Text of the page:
He said they have advocated for student empowerment policies and are also proposing a third arm of student representation. “We have the SRC and the Judiciary, what we need is the student Parliament so that we have a large number of leaders who can independently attend to problems across the university.” The dark horse in this race is the University of Botswana’s Alliance for Progressive (AP) which will take another leap of faith despite their loss in the previous election.

They are rejuvenated and redefined. Candidate for Vice President Karabo Bokwe said central to their mandate is making the welfare of the student community a priority. “We want to help eradicate school policies that border on oppression, and through new polices call for initiatives that come with enterprenuership benefits to students.”

AP candidate for Information and Publicity, a first year Criminal Justice student Gracious Selelo said they are more united than other parties even at national level. “We don’t have internal squabbles within our party, we are more focused and can deliver our mandate easily,” she noted.

However the ruling party’s BDP GS-26 will come with all guns blazing after an embarrassing defeat in the previous elections. Preparations have been made and the GS-26 is looking to take the elections by storm.

According to their Presidential Candidate Boniface Seane, they come with the message of hope that addresses the current status quo at the University.“The university is not functioning so we drew three policies that embrace inclusiveness. We want to lead collectively with the students, through the student body meetings which the previous SRCs have failed to do. “We will consult with the students with no discrimination.”

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Healthcare system to improve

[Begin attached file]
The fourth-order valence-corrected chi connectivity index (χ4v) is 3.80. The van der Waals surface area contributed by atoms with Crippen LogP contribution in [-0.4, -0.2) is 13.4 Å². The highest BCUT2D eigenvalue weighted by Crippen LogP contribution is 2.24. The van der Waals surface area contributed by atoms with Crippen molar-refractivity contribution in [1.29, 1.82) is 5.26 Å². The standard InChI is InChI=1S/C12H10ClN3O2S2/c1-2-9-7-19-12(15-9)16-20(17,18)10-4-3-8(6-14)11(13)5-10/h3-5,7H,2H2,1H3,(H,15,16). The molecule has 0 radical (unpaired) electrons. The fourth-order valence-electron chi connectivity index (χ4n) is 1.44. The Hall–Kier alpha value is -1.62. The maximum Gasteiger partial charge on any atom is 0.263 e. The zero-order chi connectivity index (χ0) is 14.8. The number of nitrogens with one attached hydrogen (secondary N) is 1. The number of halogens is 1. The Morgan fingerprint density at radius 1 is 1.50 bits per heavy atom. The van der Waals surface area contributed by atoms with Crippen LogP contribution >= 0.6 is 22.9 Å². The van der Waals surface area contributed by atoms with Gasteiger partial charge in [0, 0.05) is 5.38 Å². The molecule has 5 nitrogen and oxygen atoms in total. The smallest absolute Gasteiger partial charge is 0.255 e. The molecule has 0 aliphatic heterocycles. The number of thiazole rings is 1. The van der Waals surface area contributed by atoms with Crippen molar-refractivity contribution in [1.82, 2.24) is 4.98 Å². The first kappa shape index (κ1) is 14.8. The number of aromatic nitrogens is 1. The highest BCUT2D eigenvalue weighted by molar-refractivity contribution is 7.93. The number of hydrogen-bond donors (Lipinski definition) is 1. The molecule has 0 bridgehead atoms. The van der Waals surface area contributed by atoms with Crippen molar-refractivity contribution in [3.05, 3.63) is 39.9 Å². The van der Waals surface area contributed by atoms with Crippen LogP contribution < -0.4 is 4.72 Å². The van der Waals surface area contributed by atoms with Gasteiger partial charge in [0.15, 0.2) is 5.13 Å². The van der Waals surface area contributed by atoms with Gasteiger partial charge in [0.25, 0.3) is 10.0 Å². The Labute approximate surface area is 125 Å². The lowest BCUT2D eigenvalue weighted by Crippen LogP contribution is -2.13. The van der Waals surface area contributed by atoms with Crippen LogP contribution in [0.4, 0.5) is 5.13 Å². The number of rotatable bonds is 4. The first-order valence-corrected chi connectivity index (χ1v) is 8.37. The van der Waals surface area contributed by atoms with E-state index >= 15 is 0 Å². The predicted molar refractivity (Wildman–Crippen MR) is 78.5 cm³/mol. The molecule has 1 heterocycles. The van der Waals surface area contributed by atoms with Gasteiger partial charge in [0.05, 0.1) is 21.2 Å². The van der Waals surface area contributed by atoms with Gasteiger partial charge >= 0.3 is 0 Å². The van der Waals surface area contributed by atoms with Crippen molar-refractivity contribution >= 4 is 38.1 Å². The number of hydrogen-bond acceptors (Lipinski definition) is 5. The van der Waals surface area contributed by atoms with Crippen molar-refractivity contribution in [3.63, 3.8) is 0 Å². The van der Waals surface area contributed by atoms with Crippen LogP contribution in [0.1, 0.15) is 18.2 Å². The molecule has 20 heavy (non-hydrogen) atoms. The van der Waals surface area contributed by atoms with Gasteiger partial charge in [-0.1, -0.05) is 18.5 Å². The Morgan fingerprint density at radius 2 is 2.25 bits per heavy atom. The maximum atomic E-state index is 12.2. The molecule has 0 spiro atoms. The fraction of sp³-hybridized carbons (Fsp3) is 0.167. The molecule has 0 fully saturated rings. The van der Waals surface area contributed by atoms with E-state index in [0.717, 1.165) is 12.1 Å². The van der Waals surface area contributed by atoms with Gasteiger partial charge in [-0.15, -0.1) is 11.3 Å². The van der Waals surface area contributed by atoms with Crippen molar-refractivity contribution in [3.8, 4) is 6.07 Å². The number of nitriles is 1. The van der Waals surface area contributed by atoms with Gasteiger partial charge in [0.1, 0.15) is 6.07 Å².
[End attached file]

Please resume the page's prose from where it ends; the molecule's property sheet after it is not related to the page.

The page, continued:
The Health ministry has developed a seven-point programme to guide the country in improving the healthcare system, says Minister of Health and Wellness, Dr Alfred Rabashemi Madigele.

“The seven priority areas will serve as a roadmap and a guardian angel towards improving the overall healthcare system and increasing access to health care while fighting the burden of disease that confronts us,” said Madigele at Masa Square Hotel on Tuesday.

The focal areas include decentralisation; Universal Health Coverage, Tertiary Care, Strategic leveraging on the Private sector; Supply Chain; Research as well as Staff welfare and accountability.
Point-one of the seven priority areas according to Dr Madigele is about empowering the District Health Management Teams (DHMTs) and transforming them into fully fledged Regional Health Authorities.

“In this case, they will be rationalised from 27 to 18 and have the authority to hire A and B Scales, promote up to C1 and manage micro procurement,” he said. Point two is about improving the quality of healthcare services. “The main causes of mortality and their risk factors in Botswana are Primary Health Care issues,” Dr Madigele said.

He added that “Our efforts for the attainment of Universal Health Coverage should thus focus on: Prevention; Comprehensive screening; Early treatment; and Surveillance at the community.”
This he said, would require revamped grassroots efforts in which adequate numbers of community health workers through partnerships with the non-governmental sector will be deployed as necessary.

According to Dr Madigele, the top five causes of death in Botswana in 2017 were HIV/AIDS, Ischemic heart disease, stroke, lower respiratory infections and Diabetes. He said compared to 2007, NCDs among these had increased in burden by an average of 34%. The top five risk factors related to these causes of mortality were unsafe sex; poor diet; high blood pressure; alcohol abuse and tobacco use.

Improving the quality of care, Madigele said will also include the safety and security of patients; attitudes of staff as experienced by patients; time taken in queues either before seeing a health worker or receiving medication and the availability of drugs.

Meanwhile, the health minister revealed that the commissioning of Sir Ketumile Masire Teaching Hospital (SKMTH) is ongoing with the facility scheduled for opening on April 24th. “This will be a phased approach commencing with some services including paediatric oncology, internal medicine, rheumatology and endocrinology, diagnostic radiology, laboratory services and pharmacy”.

A phased commissioning of SKMTH will reduce overdependence on South Africa for referrals, reduce costs and also institutionalise provision of super specialist services within Botswana.